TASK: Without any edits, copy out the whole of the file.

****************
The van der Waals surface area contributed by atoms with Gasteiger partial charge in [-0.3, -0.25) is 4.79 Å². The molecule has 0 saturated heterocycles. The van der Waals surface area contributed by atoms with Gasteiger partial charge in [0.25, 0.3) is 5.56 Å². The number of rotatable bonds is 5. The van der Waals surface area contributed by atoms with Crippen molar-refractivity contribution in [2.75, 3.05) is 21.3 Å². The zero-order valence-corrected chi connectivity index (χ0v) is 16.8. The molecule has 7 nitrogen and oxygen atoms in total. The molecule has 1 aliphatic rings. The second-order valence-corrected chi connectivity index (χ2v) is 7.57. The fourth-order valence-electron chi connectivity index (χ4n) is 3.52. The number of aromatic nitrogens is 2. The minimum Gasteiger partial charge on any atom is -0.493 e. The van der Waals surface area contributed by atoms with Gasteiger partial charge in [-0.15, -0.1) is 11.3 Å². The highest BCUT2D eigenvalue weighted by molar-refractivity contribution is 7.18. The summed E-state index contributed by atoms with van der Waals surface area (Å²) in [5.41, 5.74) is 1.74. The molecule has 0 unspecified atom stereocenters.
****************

The van der Waals surface area contributed by atoms with Gasteiger partial charge in [-0.3, -0.25) is 4.79 Å². The molecule has 0 saturated heterocycles. The van der Waals surface area contributed by atoms with Gasteiger partial charge in [0.25, 0.3) is 5.56 Å². The number of rotatable bonds is 5. The van der Waals surface area contributed by atoms with Crippen molar-refractivity contribution in [2.75, 3.05) is 21.3 Å². The zero-order valence-corrected chi connectivity index (χ0v) is 16.8. The molecule has 7 nitrogen and oxygen atoms in total. The molecule has 1 aliphatic rings. The second-order valence-corrected chi connectivity index (χ2v) is 7.57. The fourth-order valence-electron chi connectivity index (χ4n) is 3.52. The number of aromatic nitrogens is 2. The minimum Gasteiger partial charge on any atom is -0.493 e. The van der Waals surface area contributed by atoms with Gasteiger partial charge in [-0.15, -0.1) is 11.3 Å². The highest BCUT2D eigenvalue weighted by molar-refractivity contribution is 7.18. The summed E-state index contributed by atoms with van der Waals surface area (Å²) in [5.41, 5.74) is 1.74. The molecule has 0 unspecified atom stereocenters.